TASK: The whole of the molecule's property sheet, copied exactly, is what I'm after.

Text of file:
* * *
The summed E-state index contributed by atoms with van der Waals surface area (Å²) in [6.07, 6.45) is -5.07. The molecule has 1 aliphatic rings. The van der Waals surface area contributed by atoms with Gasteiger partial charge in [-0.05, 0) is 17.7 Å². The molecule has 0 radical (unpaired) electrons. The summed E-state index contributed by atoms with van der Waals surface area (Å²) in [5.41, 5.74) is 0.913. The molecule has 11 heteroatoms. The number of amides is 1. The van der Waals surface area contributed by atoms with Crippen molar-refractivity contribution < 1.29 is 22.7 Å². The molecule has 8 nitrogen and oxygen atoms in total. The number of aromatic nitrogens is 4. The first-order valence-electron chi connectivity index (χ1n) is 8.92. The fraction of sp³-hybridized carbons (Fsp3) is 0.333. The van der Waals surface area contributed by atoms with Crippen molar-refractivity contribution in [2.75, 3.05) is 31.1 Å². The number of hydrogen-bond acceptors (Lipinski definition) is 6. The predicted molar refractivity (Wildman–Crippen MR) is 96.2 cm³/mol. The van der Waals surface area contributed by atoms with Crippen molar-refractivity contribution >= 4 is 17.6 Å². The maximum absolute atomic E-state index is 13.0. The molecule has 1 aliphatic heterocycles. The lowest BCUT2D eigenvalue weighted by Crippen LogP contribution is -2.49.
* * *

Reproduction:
The summed E-state index contributed by atoms with van der Waals surface area (Å²) in [6.07, 6.45) is -5.07. The molecule has 1 aliphatic rings. The van der Waals surface area contributed by atoms with Gasteiger partial charge in [-0.05, 0) is 17.7 Å². The molecule has 0 radical (unpaired) electrons. The summed E-state index contributed by atoms with van der Waals surface area (Å²) in [5.41, 5.74) is 0.913. The molecule has 11 heteroatoms. The number of amides is 1. The van der Waals surface area contributed by atoms with Crippen molar-refractivity contribution < 1.29 is 22.7 Å². The molecule has 8 nitrogen and oxygen atoms in total. The number of aromatic nitrogens is 4. The first-order valence-electron chi connectivity index (χ1n) is 8.92. The fraction of sp³-hybridized carbons (Fsp3) is 0.333. The van der Waals surface area contributed by atoms with Crippen molar-refractivity contribution in [2.75, 3.05) is 31.1 Å². The number of hydrogen-bond acceptors (Lipinski definition) is 6. The predicted molar refractivity (Wildman–Crippen MR) is 96.2 cm³/mol. The van der Waals surface area contributed by atoms with Crippen molar-refractivity contribution >= 4 is 17.6 Å². The maximum absolute atomic E-state index is 13.0. The molecule has 1 aliphatic heterocycles. The lowest BCUT2D eigenvalue weighted by Crippen LogP contribution is -2.49.